source: rtems-docs/porting/code_tuning.rst @ 0aa6200

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Last change on this file since 0aa6200 was 6733466, checked in by Amar Takhar <amar@…>, on Jan 17, 2016 at 12:08:48 AM

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Code Tuning Parameters

Inline Thread_Enable_dispatch

Should the calls to _Thread_Enable_dispatch be inlined?

If TRUE, then they are inlined.

If FALSE, then a subroutine call is made.

Basically this is an example of the classic trade-off of size versus speed. Inlining the call (TRUE) typically increases the size of RTEMS while speeding up the enabling of dispatching.

[NOTE: In general, the _Thread_Dispatch_disable_level will only be 0 or 1 unless you are in an interrupt handler and that interrupt handler invokes the executive.] When not inlined something calls _Thread_Enable_dispatch which in turns calls _Thread_Dispatch. If the enable dispatch is inlined, then one subroutine call is avoided entirely.] .. code:: c

#define CPU_INLINE_ENABLE_DISPATCH FALSE

Inline Thread_queue_Enqueue_priority

Should the body of the search loops in _Thread_queue_Enqueue_priority be unrolled one time? In unrolled each iteration of the loop examines two "nodes" on the chain being searched. Otherwise, only one node is examined per iteration.

If TRUE, then the loops are unrolled.

If FALSE, then the loops are not unrolled.

The primary factor in making this decision is the cost of disabling and enabling interrupts (_ISR_Flash) versus the cost of rest of the body of the loop. On some CPUs, the flash is more expensive than one iteration of the loop body. In this case, it might be desirable to unroll the loop. It is important to note that on some CPUs, this code is the longest interrupt disable period in RTEMS. So it is necessary to strike a balance when setting this parameter. .. code:: c

#define CPU_UNROLL_ENQUEUE_PRIORITY TRUE

Structure Alignment Optimization

The following macro may be defined to the attribute setting used to force alignment of critical RTEMS structures. On some processors it may make sense to have these aligned on tighter boundaries than the minimum requirements of the compiler in order to have as much of the critical data area as possible in a cache line. This ensures that the first access of an element in that structure fetches most, if not all, of the data structure and places it in the data cache. Modern CPUs often have cache lines of at least 16 bytes and thus a single access implicitly fetches some surrounding data and places that unreferenced data in the cache. Taking advantage of this allows RTEMS to essentially prefetch critical data elements.

The placement of this macro in the declaration of the variables is based on the syntactically requirements of the GNU C "__attribute__" extension. For another toolset, the placement of this macro could be incorrect. For example with GNU C, use the following definition of CPU_STRUCTURE_ALIGNMENT to force a structures to a 32 byte boundary.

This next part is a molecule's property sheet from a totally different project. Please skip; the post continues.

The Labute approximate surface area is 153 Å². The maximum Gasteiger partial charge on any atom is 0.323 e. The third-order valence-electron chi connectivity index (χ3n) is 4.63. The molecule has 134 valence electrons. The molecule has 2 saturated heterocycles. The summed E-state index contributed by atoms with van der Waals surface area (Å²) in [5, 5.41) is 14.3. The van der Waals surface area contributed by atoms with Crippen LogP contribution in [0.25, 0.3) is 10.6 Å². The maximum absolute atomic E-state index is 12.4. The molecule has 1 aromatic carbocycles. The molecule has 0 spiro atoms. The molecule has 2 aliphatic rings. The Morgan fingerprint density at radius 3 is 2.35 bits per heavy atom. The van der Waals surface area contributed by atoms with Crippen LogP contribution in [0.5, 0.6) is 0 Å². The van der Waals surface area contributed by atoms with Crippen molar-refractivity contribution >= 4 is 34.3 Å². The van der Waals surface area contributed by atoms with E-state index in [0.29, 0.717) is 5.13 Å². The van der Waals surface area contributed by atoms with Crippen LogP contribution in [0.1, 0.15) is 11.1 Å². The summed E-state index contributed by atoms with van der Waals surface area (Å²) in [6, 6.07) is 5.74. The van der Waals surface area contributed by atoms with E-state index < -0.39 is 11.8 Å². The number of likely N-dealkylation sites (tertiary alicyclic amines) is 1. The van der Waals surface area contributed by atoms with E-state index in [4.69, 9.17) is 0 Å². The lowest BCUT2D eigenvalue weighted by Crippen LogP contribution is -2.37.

#define CPU_STRUCTURE_ALIGNMENT __attribute__ ((aligned (32)))

To benefit from using this, the data must be heavily used so it will stay in the cache and used frequently enough in the executive to justify turning this on. NOTE: Because of this, only the Priority Bit Map table currently uses this feature.

The following illustrates how the CPU_STRUCTURE_ALIGNMENT is defined on ports which require no special alignment for optimized access to data structures: .. code:: c

#define CPU_STRUCTURE_ALIGNMENT

Data Alignment Requirements

Data Element Alignment

The CPU_ALIGNMENT macro should be set to the CPU’s worst alignment requirement for data types on a byte boundary. This is typically the alignment requirement for a C double. This alignment does not take into account the requirements for the stack.

The following sets the CPU_ALIGNMENT macro to 8 which indicates that there is a basic C data type for this port which much be aligned to an 8 byte boundary. .. code:: c

#define CPU_ALIGNMENT 8

Heap Element Alignment

The CPU_HEAP_ALIGNMENT macro is set to indicate the byte alignment requirement for data allocated by the RTEMS Code Heap Handler. This alignment requirement may be stricter than that for the data types alignment specified by CPU_ALIGNMENT. It is common for the heap to follow the same alignment requirement as CPU_ALIGNMENT. If the CPU_ALIGNMENT is strict enough for the heap, then this should be set to CPU_ALIGNMENT. This macro is necessary to ensure that allocated memory is properly aligned for use by high level language routines.

The following example illustrates how the CPU_HEAP_ALIGNMENT macro is set when the required alignment for elements from the heap is the same as the basic CPU alignment requirements. .. code:: c

#define CPU_HEAP_ALIGNMENT CPU_ALIGNMENT

NOTE: This does not have to be a power of 2. It does have to be greater or equal to than CPU_ALIGNMENT.

Partition Element Alignment

The CPU_PARTITION_ALIGNMENT macro is set to indicate the byte alignment requirement for memory buffers allocated by the RTEMS Partition Manager that is part of the Classic API. This alignment requirement may be stricter than that for the data types alignment specified by CPU_ALIGNMENT. It is common for the partition to follow the same alignment requirement as CPU_ALIGNMENT. If the CPU_ALIGNMENT is strict enough for the partition, then this should be set to CPU_ALIGNMENT. This macro is necessary to ensure that allocated memory is properly aligned for use by high level language routines.

The following example illustrates how the CPU_PARTITION_ALIGNMENT macro is set when the required alignment for elements from the RTEMS Partition Manager is the same as the basic CPU alignment requirements.

#define CPU_PARTITION_ALIGNMENT    CPU_ALIGNMENT

NOTE: This does not have to be a power of 2. It does have to be greater or equal to than CPU_ALIGNMENT.

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